As the first horror film out of Tunisia, Dachra is a promising start. Abdelhamid Bouchnak’s directorial debut is an atmospheric turn of the screw, where each new step brings our protagonists deeper into the dark woods of danger.
The film follows a group of three students who — for a class project — set off to investigate a crazed woman and supposed witch, rumored to have come from a remote village under mysterious circumstances. In search of answers, they stumble upon a village with dark secrets that threatens both their project and their lives.
Though the story is bewitching, the plot is a bit scattered. But, it leaves a trail of breadcrumbs that help track the film’s path on a second viewing. The pacing stumbles in the second act, but a rousing finale helps to re-route the focus and move forward.
While the students film the entire process, Dachra is far from found footage. It’s beautifully shot and carefully choreographed.
The cinematography (by Hatem Nechi) is absolutely stunning. The camera pushes in for intimate, intense moments, moving delicately to absorb every inch of emotion. Other shots are held at a distance, freezing the audience with chilling imagery drowned in stillness. As an impressive start to the film, the opening is shot in a single take, dragging the audience through the dark and grisly scene.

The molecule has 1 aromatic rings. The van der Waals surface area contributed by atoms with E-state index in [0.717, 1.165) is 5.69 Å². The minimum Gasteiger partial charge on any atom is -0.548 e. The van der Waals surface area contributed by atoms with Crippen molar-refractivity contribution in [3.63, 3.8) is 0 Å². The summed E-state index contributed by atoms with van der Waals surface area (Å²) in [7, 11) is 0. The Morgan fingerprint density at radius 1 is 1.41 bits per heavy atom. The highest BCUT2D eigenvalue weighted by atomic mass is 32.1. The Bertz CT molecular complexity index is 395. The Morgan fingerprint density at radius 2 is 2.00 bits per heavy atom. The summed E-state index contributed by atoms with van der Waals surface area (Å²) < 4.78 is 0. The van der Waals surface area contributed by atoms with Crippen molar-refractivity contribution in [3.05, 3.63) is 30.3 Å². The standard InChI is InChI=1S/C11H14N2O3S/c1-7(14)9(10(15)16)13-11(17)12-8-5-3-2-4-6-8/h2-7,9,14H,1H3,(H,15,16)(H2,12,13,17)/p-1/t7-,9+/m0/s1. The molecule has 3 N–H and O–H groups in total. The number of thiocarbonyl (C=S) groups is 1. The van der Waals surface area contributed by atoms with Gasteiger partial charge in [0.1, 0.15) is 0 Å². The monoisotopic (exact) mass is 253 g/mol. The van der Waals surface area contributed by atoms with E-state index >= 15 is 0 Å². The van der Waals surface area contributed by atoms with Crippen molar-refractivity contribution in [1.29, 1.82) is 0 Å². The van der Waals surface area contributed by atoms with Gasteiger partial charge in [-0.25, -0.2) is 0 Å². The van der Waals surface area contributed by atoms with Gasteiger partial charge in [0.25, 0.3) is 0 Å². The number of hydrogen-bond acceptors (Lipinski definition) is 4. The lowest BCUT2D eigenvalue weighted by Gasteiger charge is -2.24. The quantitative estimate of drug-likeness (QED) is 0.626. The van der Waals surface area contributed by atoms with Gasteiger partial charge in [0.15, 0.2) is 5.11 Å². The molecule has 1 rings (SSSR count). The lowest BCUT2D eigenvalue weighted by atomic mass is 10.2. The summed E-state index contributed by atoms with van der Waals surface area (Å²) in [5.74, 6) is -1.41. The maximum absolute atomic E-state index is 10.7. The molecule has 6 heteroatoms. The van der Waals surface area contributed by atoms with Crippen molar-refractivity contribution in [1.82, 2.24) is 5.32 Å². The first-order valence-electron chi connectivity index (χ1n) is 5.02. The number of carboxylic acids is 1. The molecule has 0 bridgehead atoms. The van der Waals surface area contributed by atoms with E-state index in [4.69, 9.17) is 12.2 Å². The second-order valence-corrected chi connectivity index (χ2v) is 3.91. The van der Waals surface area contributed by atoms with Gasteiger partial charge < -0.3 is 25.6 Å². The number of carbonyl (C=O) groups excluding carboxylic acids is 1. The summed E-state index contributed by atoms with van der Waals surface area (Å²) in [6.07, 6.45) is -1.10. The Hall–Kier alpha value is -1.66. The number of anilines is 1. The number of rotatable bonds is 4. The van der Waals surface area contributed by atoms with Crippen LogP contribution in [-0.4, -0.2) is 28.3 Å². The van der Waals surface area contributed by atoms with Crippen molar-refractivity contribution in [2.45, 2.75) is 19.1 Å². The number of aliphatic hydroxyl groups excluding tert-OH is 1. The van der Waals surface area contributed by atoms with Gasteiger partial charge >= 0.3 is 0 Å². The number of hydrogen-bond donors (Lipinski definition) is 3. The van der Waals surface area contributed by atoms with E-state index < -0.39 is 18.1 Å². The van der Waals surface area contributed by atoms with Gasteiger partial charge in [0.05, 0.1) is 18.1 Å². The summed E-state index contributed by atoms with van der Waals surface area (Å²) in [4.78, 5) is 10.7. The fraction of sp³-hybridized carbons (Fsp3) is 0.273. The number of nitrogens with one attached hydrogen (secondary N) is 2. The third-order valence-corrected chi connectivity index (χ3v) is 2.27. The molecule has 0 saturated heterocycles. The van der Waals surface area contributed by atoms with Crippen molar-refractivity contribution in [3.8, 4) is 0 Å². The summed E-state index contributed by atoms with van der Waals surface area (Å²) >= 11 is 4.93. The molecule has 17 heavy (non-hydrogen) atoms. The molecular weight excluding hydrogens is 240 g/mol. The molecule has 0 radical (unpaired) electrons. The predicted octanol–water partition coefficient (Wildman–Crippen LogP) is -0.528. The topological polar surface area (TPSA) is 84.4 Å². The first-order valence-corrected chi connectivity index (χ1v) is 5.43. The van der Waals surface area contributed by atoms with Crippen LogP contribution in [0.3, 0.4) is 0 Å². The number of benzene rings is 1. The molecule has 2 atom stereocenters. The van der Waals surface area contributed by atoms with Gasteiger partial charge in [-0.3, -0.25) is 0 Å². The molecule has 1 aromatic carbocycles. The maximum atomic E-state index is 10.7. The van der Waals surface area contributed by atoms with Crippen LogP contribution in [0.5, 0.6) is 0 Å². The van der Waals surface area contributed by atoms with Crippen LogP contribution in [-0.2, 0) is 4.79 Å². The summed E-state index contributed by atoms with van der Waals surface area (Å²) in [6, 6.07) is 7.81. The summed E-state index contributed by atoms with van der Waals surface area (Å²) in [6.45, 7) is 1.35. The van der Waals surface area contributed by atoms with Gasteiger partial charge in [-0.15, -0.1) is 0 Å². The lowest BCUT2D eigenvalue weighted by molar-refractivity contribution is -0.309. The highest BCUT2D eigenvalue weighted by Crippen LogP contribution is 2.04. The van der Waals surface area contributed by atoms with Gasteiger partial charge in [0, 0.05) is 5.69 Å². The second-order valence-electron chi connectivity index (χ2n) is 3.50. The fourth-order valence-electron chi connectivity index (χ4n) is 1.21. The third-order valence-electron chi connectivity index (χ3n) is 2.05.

Lighting is skillfully manipulated to build tension and emphasize tone. There are moments when a single light source is used to backlight a scene, throwing a horrific emphasis on the subject. Lights move and flicker, with a healthy balance of both warm and cool hues to affect the mood and energy of each moment.
Our three main characters — Yassmine (Yassmine Dimassi), Walid (Aziz Jbali), and Bilel (Bilel Slatnia) — bicker constantly, picking at each other in a way that speaks more to squabbling siblings than best friends.
For all their quarreling, it’s satisfying to see a female main character interact so candidly without being someone’s love interest. Yassmine holds her own against Walid and Bilel; her tongue is barbed with frustration and she often has final say over the decisions of the group. She is strong and capable, but she’s not impenetrable; she falls under the pressure and terror of the nightmare she finds herself in. She’s incredibly human, and is by far the most fleshed-out character between the three.
Dachra — as a whole — is incredibly atmospheric. It builds a world of blood and grime that feels ancient in its permanence. It’s moody and dismal and overall very effective at creating an uncomfortable environment.
As the first Tunisian horror film — and one of the few horror films in Arabic cinema at large — Dachra tackles a generational conflict that Tunisia is currently facing, while also meditating on brutal practices of witchcraft that still take place in parts of North Africa.
It has a lot of ground to cover. While those themes may be lost on those without knowledge of North African witchcraft practices or the political climate in Tunisia, it’s still an entertaining, well made horror film with a thrilling conclusion, that has made history as Tunisia’s first.